Mauricio Pochettino has grown, Jurgen Klopp has stalled

Jurgen Klopp’s first game in charge of Liverpool was a scoreless draw with Tottenham Hotspur in October 2015, back when the German gaffer was revered as the best young manager in Europe and the Argentine was struggling to convince at a top Premier League club.

Two years on, following an enlightening 4-1 at Wembley last weekend, their roles have completely reversed. Pochettino is now the man in demand, as question marks linger over Klopp’s ability to provide substance with style.

During the intermittent period, Pochettino has evolved exponentially as a manager and particularly a tactician, while Klopp has stood perfectly still; sticking with a predictable game-plan that pre-dates his appointment at Anfield and refusing to address the same intrinsic flaws that have plagued his side for the last two years.

Sunday’s 4-1 was evidence enough of how much one manager and one club have grown in comparison to the other. The result didn’t take place in a vacuum and for Pochettino, it comes at the end of a four-game stretch in which the Lilywhites have started 15 different players, used three different formations and two different game-plans to come away with positive results against four very different types of opponent, ranging from reigning European champions Real Madrid to Premier League relegation battlers Bournemouth.

Tactically though, Klopp and Pochettino were at exactly the same point in October 2015. They used one formation exclusively, they only fielded back fours, they looked to press the opposition high up the pitch and they structured their sides to dominate possession. In many ways, a scoreless draw was the inevitable result between two managers ferociously loyalty to similar principles and ferociously reluctant to experiment.

But Pochettino has gradually accepted the need for pragmatism if Tottenham are to compete with top six rivals that vastly outspend them every season, whereas Klopp continues to cling onto the same tactical ideals; no matter how detrimental they’ve become and how ill-fitting they are in a rapidly changing Premier League that has seen significant tactical shifts in recent years.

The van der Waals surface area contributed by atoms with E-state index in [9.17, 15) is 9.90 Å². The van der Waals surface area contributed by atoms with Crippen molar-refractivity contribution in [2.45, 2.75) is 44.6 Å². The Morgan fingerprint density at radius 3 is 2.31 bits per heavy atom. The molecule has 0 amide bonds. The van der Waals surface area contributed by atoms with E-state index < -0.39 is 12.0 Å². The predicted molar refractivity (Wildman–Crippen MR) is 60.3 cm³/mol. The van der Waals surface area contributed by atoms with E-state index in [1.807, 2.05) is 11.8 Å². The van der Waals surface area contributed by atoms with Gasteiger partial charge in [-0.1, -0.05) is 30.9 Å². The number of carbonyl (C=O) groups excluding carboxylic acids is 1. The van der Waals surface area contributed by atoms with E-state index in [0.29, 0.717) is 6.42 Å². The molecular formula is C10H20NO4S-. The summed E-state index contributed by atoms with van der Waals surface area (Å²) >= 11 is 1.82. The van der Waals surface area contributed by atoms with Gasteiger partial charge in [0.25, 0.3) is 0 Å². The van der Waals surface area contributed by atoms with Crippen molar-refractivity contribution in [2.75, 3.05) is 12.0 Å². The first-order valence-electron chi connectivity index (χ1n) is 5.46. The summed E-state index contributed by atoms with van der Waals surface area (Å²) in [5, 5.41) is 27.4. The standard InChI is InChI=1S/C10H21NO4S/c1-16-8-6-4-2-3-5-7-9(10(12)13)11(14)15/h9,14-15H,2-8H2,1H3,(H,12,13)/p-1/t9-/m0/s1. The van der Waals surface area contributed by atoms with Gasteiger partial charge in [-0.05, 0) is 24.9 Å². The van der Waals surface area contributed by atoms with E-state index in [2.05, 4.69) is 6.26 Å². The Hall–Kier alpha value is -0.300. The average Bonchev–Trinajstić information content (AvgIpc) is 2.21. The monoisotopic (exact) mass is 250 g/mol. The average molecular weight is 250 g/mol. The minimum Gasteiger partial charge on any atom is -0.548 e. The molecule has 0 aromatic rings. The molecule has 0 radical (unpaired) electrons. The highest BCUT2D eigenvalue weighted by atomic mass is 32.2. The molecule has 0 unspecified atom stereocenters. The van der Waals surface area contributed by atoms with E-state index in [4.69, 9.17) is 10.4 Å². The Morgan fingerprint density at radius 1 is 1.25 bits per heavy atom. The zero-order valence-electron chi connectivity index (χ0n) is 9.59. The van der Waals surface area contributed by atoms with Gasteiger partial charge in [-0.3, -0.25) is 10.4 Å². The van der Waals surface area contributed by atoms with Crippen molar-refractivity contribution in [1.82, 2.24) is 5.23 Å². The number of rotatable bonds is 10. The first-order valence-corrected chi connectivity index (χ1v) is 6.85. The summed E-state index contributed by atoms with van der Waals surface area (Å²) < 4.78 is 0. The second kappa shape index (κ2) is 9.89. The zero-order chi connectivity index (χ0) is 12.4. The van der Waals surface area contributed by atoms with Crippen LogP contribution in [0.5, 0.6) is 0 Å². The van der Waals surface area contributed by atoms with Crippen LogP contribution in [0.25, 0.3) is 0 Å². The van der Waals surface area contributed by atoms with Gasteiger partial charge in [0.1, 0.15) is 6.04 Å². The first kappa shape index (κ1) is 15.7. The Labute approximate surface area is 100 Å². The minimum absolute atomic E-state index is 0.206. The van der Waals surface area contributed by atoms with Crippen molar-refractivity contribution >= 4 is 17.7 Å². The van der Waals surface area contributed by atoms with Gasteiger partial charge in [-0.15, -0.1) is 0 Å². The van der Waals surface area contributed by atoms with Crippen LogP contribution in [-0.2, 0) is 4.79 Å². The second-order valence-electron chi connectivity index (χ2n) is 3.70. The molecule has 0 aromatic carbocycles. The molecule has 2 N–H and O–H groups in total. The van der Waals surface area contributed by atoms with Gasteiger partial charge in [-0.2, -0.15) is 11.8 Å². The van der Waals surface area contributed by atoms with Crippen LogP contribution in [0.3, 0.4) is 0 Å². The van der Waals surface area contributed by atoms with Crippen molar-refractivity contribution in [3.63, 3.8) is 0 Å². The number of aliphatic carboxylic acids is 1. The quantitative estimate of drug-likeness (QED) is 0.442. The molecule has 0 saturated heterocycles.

The watershed moment came last season when Pochettino introduced 3-4-3. During his first two campaigns at White Hart Lane, Pochettino had used a back three on just one occasion. But the change put Tottenham’s best players in their most accommodating positions and it went on to inspire a win over the Blues that flung his side back into the title race – the west London outfit’s first non-victory for 13 games.

More importantly, it gave Pochettino a much-needed Plan B that made Spurs less predictable and more versatile as rivals began to work out the weaknesses of their usual 4-2-3-1. Throughout 2016/17, we saw Tottenham not only switch between systems week-by-week depending on the opposition, but also during matches themselves depending on the scoreline and the consequential scenarios.

There was one obvious disadvantage, in that it didn’t give Tottenham a way of winning games without controlling the ball. That was a big part of the reason Spurs picked up just two points away from home against top six opposition last season.

During the first few games of the current campaign too, it had already become clear lesser teams were setting up to contain Tottenham by letting them keep possession in unthreatening areas – particularly at Wembley where they lost to Chelsea and drew with Burnley and Swansea despite averaging 70% possession.